A Paradoxical Woman

The question is why she would propose to him.

The question is why she would propose to him.

Helen Rosen Woodward sure had strong opinions. She made a way for herself in the world of advertizing when most of her female co-workers at the office were against suffrage. She was the first female account executive in the US and credited her success to having marketable talents and a likeable personality.

This woman held no punches.

This woman held no punches.

In 1959 she wrote: “It is a mighty swing from this ‘legal “death’–the words are Blackstone’s–to the position that women occupied in 1959, when they controlled seventy percent of the wealth of the country and sometimes wrecked their marriages by earning more than their husbands. Without their understanding how it all came about, women ruled the roost. They had reached this position through fighting, scratching, screaming and also through every device of indirection and charm . . .

“In this climb the women’s magazines with their millions of readers played a major part. To the uninitiated, a woman’s magazine may seem a powdery bit of fluff. No notion could be more unreal or deceptive . . . these publications represent a giant business investment, and have an overwhelming influence on American life . . .

“Toward matriarchal power. Women’s magazines have played a major part in bringing about that “Momism” . . .They have steadily built up women’s authority . . .Slowly women took responsibility, dignity and authority away from men. The American male was portrayed as a kind of Dagwood Bumstead, likeable, lovable, but also foolish and irresponsible and in need of feminine management. But this propaganda had an unexpected result. Women themselves did not like what was happening  . . .it became important to lure men back into the fold with togetherness.”  The Lady Persuaders, Helen Woodward

We will have equality when we wear the same hats!

We will have equality when we wear the same hats!

One might be surprised at this attitude coming from a woman working in magazine advertizing–a woman who fought for unionizing women! But in her mind the magazines had ruined most women by keeping their minds on mush while giving them immense spending  and voting power.

When asked his opinion of women after many years at Ladies' Home Journal, Mr. Bok refused to answer.

When asked his opinion of women after many years at Ladies’ Home Journal, Mr. Bok refused to answer.

The Lady Persuaders is a fascinating look at women’s magazines from the early 1830’s (when Sarah Josepha Hale headed the  successful Godey’s Lady’s Book) through the 1950’s. It offers an interesting snapshot into the mind of a woman in the 1950’s just before the women’s movement of the late 60’s-70’s. Nothing much has changed in magazines from the scolding, advice-giving, judgmental style of these writings . Sex (once disguised as hygiene), before and after decorating, manners and fashion. Politics and deep reading never did well. In fact, Edward Bok, the long-time editor of Ladies Home Journal with an abiding respect for his strong mother, felt it his duty to educate women on important issues of the day. After a campaign highlighting the cruelty involved in obtaining egret feathers for women’s hats (they starved mother egrets to get the long feather) demand for the rare feathers went up.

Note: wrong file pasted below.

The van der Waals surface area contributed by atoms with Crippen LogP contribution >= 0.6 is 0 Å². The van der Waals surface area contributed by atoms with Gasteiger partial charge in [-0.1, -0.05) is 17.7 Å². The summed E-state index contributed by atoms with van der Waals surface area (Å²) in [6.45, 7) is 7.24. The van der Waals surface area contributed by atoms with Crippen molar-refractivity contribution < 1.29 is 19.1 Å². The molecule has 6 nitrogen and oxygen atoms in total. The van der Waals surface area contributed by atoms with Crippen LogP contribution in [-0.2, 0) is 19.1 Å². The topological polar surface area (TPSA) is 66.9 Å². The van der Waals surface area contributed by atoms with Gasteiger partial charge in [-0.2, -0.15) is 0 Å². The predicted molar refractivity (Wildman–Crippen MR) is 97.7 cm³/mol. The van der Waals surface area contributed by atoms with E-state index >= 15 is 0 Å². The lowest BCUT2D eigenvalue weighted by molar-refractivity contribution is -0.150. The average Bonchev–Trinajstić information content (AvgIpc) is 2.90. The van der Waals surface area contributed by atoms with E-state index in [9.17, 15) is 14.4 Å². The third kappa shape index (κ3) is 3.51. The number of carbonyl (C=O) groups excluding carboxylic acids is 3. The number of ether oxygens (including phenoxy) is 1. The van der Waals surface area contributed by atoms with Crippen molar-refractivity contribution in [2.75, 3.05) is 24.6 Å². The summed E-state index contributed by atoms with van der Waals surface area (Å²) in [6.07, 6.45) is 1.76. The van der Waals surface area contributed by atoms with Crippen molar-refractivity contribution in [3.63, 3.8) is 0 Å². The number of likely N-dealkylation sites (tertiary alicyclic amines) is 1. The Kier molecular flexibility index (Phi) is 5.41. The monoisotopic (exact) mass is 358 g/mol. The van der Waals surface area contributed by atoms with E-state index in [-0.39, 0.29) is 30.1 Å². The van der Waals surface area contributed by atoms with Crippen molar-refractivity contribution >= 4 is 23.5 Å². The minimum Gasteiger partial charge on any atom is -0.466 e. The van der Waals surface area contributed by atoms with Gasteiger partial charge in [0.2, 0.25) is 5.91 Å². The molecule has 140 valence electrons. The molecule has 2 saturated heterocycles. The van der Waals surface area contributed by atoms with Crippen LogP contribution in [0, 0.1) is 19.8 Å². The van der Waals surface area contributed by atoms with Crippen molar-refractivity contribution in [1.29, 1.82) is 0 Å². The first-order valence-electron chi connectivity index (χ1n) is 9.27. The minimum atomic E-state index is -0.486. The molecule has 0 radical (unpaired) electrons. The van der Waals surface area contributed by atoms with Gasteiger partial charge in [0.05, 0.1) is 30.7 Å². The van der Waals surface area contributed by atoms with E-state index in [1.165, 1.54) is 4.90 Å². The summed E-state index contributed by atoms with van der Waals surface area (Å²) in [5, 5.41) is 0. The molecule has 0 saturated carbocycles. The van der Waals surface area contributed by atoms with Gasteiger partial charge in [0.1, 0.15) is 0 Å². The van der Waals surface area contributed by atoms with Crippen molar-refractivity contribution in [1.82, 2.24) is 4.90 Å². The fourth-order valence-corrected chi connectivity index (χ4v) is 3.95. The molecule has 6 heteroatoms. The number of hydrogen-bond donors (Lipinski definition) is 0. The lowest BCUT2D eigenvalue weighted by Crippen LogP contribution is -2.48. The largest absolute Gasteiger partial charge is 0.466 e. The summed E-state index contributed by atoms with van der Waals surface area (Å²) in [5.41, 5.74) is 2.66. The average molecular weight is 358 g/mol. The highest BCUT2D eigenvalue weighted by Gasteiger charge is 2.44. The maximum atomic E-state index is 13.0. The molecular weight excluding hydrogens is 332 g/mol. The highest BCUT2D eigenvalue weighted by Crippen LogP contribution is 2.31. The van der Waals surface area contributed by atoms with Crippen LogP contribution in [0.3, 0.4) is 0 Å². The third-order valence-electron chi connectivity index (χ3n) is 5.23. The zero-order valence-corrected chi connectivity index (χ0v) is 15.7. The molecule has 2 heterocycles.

This didn’t surprise Mrs. Woodward. Women had been made into silly, vain creatures by magazines. What might she say now?

Opinions galore!

Opinions galore!

Desperately In Need of Someone To Make Supper . . .

Knowledge, uplift and a mutton chop.

Knowledge, uplift and a mutton chop.

We all agreed only yesterday that women should remain attractive in all they do. A well-made apron adds the perfect touch. The Delineator Magazine of January 1886 offers us some much needed further advice for planning our day. Slip out for a nice morning walk and then heat up the wood stove for an average day of cooking in your favorite dress–watch the ruffles and the trains! There are meals to be made:


Cooked Wheat with Cream

A Ragout or Mutton Chop

Lyonnaise Potatoes    Graham Gems

Home Baked White and Graham Breads



Warm Meat in Slices

Baked or Fried Potatoes   Canned or Cooked Fruit

Rebecca Cake

Tea or Coffee


Tomato or Bisque Soup

Baked Fish with Oyster Sauce

Roast Goose

Apple Sauce   Boiled Onions

Potato Puff   Celery Salad

Spanish Cream

Nuts   Fruit



Hmm, now where's my apron?

Hmm, now where’s my apron?

Contrary to popular belief many middle class women did not have servants but for the lucky ones here was some very useful advice:

“Pick a sturdy German girl for drudgery (Buck Crenshaw in my fifth novel picks a German girl to help his wife but she quits)

Where hours are irregular, and where the house mother needs sympathy . . .the warm-hearted Irish.

For loyalty and conscientious attention to duty . . . the Scotch cannot be surpassed.

Whatever the nationality of our domestics we are all one family and one in our Father.

In Englewood where my books take place it was more common to hire black servants since after the Civil War many settled in the Fourth Ward of the town. Margaret Crenshaw’s servant Lucretia is a trusted friend and Margaret promises Buck she will find the best house servant for Buck’s new wife even if it’s only an Irish girl.